According to its final verse, Psalm 72 is the last prayer-poem written by King David. It is a prayer for his son Solomon, soon to be crowned King of Israel, and its focus is on the kingship of Solomon. David’s prayer can serve as a model of how we should pray for our political leaders, especially our newly elected president.
Our mandate to pray for our leaders is made clear in verse 15: “May people ever pray for him and bless him all day long.” Leaders of countries need the prayers of their citizens.
So what are David’s concerns as he prays for the new king? Well, there are the traditional concerns of living in a fractious community of nations: “May his enemies lick the dust,” and “May all kings bow down to him.” And there are the standard honorary clichés: “Long may he live,” and “May his name endure forever.”
However, two kinds of petitions dominate the prayer. One is a concern for prosperity and flourishing, the other is a concern for righteousness and justice.
When he prays for prosperity, old man David is as extravagant in his imagery as he is in any of the poems of his youth: Verse 3: “May mountains bring prosperity to the people, the hills the fruit of righteousness.” Verse 6 & 7: “May he [the king] be like rain falling on a mown field, like showers watering the earth. In his days may the righteous flourish and prosperity abound till the moon is no more.” Verse 16: “May grain abound throughout the land; on the tops of hills may it sway. May the crops flourish like Lebanon and thrive like the grass of the field.”
Even more pervasive than the theme of flourishing is the theme of justice. The very first words out of the old poet’s mouth are “Endow the king with your justice.” And he goes on in verse 2: “May he judge your people with righteousness, your afflicted ones with justice.” Verse 4: “May he defend the afflicted among the people and save the children of the needy.” Verses 12-14: “For he will deliver the needy who cry out, the afflicted who have no one to help. He will take pity on the weak and the needy and save the needy from death. He will rescue them from oppression and violence, for precious is their blood in his sight.” Four times in these four verses he repeats the word needy.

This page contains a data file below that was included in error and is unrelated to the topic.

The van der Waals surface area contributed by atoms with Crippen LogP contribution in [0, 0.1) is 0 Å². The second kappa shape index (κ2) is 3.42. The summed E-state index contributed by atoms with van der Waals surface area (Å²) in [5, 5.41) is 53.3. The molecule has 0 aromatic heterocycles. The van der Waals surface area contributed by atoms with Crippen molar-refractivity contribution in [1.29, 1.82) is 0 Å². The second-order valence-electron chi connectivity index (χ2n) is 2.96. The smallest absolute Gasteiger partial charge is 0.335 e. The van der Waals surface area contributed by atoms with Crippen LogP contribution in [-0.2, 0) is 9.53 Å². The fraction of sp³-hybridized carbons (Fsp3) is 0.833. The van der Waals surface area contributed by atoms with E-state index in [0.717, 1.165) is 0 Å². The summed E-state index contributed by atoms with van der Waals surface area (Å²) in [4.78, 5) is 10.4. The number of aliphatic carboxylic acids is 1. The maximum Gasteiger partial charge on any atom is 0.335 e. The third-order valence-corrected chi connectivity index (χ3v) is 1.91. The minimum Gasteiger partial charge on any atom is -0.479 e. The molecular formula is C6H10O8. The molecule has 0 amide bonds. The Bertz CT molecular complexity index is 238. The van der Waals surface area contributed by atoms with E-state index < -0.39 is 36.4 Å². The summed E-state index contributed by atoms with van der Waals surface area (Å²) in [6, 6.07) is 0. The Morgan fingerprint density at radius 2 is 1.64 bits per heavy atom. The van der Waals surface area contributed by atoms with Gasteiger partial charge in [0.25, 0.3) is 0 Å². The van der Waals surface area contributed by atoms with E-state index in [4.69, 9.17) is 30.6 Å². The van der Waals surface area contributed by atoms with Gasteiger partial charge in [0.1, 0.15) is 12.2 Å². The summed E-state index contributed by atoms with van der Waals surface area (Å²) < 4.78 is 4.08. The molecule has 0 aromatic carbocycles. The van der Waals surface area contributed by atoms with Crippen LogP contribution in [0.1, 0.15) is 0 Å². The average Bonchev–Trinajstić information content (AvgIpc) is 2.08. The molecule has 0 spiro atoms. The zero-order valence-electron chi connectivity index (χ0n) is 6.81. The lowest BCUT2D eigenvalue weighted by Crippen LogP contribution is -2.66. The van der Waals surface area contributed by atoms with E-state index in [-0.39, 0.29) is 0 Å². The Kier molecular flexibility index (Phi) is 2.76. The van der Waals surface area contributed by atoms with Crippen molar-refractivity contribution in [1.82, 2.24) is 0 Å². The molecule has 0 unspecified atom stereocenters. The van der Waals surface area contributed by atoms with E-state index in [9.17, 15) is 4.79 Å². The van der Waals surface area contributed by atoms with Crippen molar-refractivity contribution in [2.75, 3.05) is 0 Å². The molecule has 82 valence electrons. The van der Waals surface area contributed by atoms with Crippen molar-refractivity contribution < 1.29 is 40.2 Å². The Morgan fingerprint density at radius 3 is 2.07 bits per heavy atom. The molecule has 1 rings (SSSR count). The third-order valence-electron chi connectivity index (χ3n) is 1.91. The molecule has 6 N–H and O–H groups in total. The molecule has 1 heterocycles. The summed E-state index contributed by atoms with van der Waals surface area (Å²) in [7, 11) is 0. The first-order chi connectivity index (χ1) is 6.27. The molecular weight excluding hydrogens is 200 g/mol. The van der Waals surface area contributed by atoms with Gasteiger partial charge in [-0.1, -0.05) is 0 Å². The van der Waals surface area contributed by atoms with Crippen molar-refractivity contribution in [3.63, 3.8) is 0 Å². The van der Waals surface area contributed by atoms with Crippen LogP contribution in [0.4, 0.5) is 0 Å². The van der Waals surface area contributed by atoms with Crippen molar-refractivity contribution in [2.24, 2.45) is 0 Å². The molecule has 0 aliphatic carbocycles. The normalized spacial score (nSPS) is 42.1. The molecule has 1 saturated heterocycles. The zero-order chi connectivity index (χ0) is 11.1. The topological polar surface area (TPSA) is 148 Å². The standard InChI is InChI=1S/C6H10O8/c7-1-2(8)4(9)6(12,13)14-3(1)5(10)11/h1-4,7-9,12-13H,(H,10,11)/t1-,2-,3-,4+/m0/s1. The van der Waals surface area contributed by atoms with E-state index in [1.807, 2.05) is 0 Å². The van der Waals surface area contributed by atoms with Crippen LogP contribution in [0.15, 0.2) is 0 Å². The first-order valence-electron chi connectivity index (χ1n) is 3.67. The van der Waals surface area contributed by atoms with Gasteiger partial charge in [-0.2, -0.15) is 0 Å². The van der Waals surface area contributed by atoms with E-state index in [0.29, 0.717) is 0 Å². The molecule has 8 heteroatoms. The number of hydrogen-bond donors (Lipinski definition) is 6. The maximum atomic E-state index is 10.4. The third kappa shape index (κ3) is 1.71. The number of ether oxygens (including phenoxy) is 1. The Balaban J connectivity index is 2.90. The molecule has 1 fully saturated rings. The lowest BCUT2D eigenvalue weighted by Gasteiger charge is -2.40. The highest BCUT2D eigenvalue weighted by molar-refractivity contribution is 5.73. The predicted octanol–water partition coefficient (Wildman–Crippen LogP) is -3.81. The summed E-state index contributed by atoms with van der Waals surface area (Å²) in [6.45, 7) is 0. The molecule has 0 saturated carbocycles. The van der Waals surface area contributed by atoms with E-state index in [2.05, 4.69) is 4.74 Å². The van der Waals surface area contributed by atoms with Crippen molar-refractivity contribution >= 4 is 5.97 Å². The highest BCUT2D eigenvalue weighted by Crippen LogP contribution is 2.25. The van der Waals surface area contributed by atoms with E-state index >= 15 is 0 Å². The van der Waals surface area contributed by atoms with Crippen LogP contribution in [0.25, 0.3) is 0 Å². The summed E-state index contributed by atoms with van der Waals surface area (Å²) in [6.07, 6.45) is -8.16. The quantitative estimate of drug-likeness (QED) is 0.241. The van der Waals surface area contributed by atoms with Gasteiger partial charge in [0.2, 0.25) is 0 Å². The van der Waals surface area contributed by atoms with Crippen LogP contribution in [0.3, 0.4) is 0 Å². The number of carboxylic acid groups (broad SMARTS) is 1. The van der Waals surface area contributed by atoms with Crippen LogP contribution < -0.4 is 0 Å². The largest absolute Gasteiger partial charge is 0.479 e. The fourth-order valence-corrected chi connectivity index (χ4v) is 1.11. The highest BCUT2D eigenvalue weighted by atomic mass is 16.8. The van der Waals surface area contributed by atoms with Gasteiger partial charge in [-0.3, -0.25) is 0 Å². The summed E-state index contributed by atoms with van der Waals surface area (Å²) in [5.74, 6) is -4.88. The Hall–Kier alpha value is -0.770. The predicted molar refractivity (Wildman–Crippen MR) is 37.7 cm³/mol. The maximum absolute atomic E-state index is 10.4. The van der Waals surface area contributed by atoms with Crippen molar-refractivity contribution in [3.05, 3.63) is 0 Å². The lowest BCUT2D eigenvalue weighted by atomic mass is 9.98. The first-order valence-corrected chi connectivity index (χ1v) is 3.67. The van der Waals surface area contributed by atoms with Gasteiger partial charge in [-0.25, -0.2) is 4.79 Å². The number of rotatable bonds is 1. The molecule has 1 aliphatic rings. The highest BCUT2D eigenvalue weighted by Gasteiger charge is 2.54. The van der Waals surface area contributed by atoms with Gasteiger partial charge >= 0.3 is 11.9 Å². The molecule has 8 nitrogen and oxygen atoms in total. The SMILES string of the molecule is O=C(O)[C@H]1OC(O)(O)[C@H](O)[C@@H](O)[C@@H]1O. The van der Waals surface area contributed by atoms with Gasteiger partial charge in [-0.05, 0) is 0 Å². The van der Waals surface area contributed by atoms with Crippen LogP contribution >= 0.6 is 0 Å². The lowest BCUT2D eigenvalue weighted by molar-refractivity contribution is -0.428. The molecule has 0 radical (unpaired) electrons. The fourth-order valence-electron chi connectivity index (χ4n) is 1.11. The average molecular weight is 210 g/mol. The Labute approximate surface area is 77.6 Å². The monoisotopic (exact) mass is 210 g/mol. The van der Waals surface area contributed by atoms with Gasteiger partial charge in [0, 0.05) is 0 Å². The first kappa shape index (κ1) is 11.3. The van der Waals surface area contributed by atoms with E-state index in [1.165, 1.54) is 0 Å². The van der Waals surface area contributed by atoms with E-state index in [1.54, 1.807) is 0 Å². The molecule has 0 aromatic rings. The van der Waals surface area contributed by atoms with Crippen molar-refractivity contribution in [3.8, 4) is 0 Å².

Clearly, David’s primary concern, as the first words out of his mouth, are “Endow the king with your justice.” Before he prays for the prosperity of the nation, he prays for justice for the poor and the afflicted. It seems as if the psalmist recognizes that it would be hypocritical to pray for personal prosperity in a land (or world) where people live in poverty, oppression and affliction, without first praying that the king seek justice for those in greatest need.
How should we pray for our president and other government representatives? Psalm 72 suggests that our first thoughts, our first prayers, ought to focus on justice for the afflicted and the oppressed.
Let us ever pray that God will endow our leaders “with justice” so that they “take pity on the weak and the needy and rescue them from oppression.”